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Neuroscience and Legal Responsibility$
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Nicole A. Vincent

Print publication date: 2013

Print ISBN-13: 9780199925605

Published to Oxford Scholarship Online: May 2013

DOI: 10.1093/acprof:oso/9780199925605.001.0001

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Guilty Minds in Washed Brains?

Guilty Minds in Washed Brains?

Manipulation Cases and the Limits of Neuroscientific Excuses in Liberal Legal Orders

(p.335) 14 Guilty Minds in Washed Brains?
Neuroscience and Legal Responsibility

Christoph Bublitz

Reinhard Merkel

Oxford University Press

Among the worrisome aspects of neuroscience is that the increasing knowledge about neuronal and mental processes as well as new tools to intervene into brains and minds in order to modify thoughts and behavior can be used for manipulative purposes. This chapter addresses the responsibility of persons for actions resulting from severe manipulations. In a rich philosophical debate it is widely held that manipulated agents are not responsible. By contrast, the law rarely excuses defendants even when their motives for action were severely influenced from outside. We compare these diverging lines of reasoning and argue against recognition of a “brainwashing defense”. The wide guarantee of personal freedom in liberal constitutional orders is viable and defensible only if persons can be expected to abide by the law. When persons disappoint normative expectations, a reactive response has to (counterfactually) reinforce the validity and stability of the norm. This is one of the rationales for the ascription of responsibility and punishment. A history-oriented approach of responsibility that would excuse persons because of manipulative influences, as favored by many philosophers and by unexamined moral intuitions, focuses too narrowly on purely subjective aspects such as authenticity, and therewith, just like many current discussions of responsibility and neuroscience, tends to lose sight of the functions of responsibility within the social and normative structures in which it is embedded.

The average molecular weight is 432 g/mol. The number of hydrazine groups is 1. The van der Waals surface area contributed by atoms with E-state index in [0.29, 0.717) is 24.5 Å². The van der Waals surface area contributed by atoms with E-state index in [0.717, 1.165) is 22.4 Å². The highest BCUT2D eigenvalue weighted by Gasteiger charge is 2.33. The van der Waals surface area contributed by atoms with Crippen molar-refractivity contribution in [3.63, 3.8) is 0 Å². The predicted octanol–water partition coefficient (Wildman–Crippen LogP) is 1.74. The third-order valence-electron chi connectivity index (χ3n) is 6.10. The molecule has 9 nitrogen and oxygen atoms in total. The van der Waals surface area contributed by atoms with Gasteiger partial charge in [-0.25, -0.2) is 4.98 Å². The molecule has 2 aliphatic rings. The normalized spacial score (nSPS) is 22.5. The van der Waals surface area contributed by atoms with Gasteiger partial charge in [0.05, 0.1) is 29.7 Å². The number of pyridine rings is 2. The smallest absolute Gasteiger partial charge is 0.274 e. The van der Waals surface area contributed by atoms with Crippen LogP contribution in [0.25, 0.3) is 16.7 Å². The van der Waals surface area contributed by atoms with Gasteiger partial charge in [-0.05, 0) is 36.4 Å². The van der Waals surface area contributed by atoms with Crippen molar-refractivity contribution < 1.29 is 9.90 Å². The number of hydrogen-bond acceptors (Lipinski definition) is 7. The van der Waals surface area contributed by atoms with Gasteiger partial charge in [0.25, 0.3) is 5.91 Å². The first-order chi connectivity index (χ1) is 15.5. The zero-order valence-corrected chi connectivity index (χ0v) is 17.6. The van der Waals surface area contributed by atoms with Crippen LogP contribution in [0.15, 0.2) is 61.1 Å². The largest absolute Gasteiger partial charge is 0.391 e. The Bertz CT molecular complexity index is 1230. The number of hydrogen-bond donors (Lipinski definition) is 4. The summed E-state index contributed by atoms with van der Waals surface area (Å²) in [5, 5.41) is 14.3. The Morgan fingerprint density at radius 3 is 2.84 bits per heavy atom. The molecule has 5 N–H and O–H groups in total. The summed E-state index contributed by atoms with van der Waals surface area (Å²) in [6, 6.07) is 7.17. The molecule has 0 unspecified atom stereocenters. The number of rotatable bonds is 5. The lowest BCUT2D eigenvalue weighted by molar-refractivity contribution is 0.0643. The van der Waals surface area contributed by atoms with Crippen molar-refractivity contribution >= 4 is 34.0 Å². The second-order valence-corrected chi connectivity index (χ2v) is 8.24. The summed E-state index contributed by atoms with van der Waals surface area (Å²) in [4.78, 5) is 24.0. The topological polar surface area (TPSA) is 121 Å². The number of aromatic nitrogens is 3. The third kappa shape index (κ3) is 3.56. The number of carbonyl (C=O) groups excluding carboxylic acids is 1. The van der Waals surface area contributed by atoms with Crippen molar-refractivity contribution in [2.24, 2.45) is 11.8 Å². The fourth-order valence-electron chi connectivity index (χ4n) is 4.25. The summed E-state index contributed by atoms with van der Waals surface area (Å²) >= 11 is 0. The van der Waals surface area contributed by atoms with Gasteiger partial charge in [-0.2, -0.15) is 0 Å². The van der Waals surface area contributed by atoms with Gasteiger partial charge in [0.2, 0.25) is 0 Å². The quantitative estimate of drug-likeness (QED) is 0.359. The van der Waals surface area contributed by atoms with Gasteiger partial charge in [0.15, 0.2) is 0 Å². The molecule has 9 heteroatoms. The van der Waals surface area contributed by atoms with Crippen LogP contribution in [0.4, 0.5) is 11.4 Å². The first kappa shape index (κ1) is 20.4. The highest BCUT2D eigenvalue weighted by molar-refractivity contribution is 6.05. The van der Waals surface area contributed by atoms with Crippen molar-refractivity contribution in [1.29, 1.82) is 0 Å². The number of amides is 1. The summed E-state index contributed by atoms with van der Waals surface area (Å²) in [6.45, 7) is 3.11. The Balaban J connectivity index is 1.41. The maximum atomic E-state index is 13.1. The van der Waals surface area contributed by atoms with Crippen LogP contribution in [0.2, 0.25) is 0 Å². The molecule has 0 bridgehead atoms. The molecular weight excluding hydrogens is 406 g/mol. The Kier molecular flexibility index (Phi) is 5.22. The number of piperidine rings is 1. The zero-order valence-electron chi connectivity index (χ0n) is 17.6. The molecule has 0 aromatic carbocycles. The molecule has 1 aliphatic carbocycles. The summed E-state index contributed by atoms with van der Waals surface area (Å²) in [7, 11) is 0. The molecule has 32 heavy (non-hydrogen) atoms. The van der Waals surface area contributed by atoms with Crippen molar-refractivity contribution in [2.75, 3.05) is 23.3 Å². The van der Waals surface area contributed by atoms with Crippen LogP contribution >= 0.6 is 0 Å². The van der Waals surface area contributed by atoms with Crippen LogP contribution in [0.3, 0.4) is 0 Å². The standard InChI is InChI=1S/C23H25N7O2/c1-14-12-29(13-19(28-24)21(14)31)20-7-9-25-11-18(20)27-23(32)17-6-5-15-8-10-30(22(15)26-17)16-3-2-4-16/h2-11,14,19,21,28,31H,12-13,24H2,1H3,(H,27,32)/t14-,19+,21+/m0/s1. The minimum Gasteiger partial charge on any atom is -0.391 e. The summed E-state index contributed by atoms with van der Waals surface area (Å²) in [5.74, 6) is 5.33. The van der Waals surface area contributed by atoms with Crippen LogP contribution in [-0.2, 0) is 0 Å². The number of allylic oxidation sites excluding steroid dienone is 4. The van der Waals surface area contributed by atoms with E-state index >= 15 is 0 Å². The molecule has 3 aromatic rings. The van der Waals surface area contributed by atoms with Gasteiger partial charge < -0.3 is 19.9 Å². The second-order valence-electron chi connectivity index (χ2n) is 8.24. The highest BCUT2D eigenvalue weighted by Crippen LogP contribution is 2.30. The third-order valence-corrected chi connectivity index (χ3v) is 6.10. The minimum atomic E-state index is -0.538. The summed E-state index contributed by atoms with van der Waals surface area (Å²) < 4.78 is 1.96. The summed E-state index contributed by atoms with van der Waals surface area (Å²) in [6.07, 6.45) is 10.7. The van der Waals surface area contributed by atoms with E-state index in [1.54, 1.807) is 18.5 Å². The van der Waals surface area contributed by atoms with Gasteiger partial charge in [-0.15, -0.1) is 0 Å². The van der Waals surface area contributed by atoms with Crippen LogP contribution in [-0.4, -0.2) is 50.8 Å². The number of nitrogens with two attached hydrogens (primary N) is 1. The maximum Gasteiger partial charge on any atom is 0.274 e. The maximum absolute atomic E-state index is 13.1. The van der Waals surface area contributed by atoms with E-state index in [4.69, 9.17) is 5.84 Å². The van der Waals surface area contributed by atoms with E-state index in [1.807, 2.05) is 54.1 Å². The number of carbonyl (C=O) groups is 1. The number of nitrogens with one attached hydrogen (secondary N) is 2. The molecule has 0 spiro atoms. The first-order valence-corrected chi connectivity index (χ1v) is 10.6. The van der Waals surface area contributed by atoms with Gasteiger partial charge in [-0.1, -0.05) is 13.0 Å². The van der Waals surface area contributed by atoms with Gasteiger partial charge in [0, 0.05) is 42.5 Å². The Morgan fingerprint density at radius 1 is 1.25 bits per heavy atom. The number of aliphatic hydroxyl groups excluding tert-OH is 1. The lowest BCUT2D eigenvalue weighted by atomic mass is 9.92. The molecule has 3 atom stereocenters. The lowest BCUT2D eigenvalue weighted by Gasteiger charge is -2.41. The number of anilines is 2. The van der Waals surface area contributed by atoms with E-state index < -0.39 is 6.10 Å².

Keywords:   manipulation cases, brainwashing defense, mental freedom, neurointerventions, responsibility, normative expectations, norm stabilization

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